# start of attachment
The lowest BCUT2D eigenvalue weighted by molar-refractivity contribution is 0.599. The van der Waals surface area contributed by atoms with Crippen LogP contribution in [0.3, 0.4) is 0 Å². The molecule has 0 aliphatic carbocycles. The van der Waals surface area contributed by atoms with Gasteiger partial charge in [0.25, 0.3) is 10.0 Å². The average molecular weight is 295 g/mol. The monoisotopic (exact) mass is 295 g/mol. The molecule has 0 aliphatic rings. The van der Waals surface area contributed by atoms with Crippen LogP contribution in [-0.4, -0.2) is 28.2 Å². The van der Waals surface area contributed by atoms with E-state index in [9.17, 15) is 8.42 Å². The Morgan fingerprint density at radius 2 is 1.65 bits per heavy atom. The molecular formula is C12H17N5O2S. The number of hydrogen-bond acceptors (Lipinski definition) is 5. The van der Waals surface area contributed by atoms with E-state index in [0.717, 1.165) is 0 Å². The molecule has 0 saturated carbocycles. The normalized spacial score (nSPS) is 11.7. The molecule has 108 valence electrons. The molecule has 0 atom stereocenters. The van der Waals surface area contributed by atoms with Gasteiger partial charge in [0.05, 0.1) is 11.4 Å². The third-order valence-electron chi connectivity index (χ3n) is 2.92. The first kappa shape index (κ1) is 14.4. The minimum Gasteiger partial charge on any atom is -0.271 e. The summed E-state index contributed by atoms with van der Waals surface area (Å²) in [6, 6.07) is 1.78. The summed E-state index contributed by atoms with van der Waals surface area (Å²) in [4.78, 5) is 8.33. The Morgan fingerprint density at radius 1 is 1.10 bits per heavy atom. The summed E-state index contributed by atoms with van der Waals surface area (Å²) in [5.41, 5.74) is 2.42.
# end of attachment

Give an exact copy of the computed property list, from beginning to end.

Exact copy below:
The lowest BCUT2D eigenvalue weighted by molar-refractivity contribution is 0.599. The van der Waals surface area contributed by atoms with Crippen LogP contribution in [0.3, 0.4) is 0 Å². The molecule has 0 aliphatic carbocycles. The van der Waals surface area contributed by atoms with Gasteiger partial charge in [0.25, 0.3) is 10.0 Å². The average molecular weight is 295 g/mol. The monoisotopic (exact) mass is 295 g/mol. The molecule has 0 aliphatic rings. The van der Waals surface area contributed by atoms with Crippen LogP contribution in [-0.4, -0.2) is 28.2 Å². The van der Waals surface area contributed by atoms with E-state index in [9.17, 15) is 8.42 Å². The Morgan fingerprint density at radius 2 is 1.65 bits per heavy atom. The molecular formula is C12H17N5O2S. The number of hydrogen-bond acceptors (Lipinski definition) is 5. The van der Waals surface area contributed by atoms with E-state index in [0.717, 1.165) is 0 Å². The molecule has 0 saturated carbocycles. The normalized spacial score (nSPS) is 11.7. The molecule has 108 valence electrons. The molecule has 0 atom stereocenters. The van der Waals surface area contributed by atoms with Gasteiger partial charge in [0.05, 0.1) is 11.4 Å². The third-order valence-electron chi connectivity index (χ3n) is 2.92. The first kappa shape index (κ1) is 14.4. The minimum Gasteiger partial charge on any atom is -0.271 e. The summed E-state index contributed by atoms with van der Waals surface area (Å²) in [6, 6.07) is 1.78. The summed E-state index contributed by atoms with van der Waals surface area (Å²) in [4.78, 5) is 8.33. The Morgan fingerprint density at radius 1 is 1.10 bits per heavy atom. The summed E-state index contributed by atoms with van der Waals surface area (Å²) in [5.41, 5.74) is 2.42.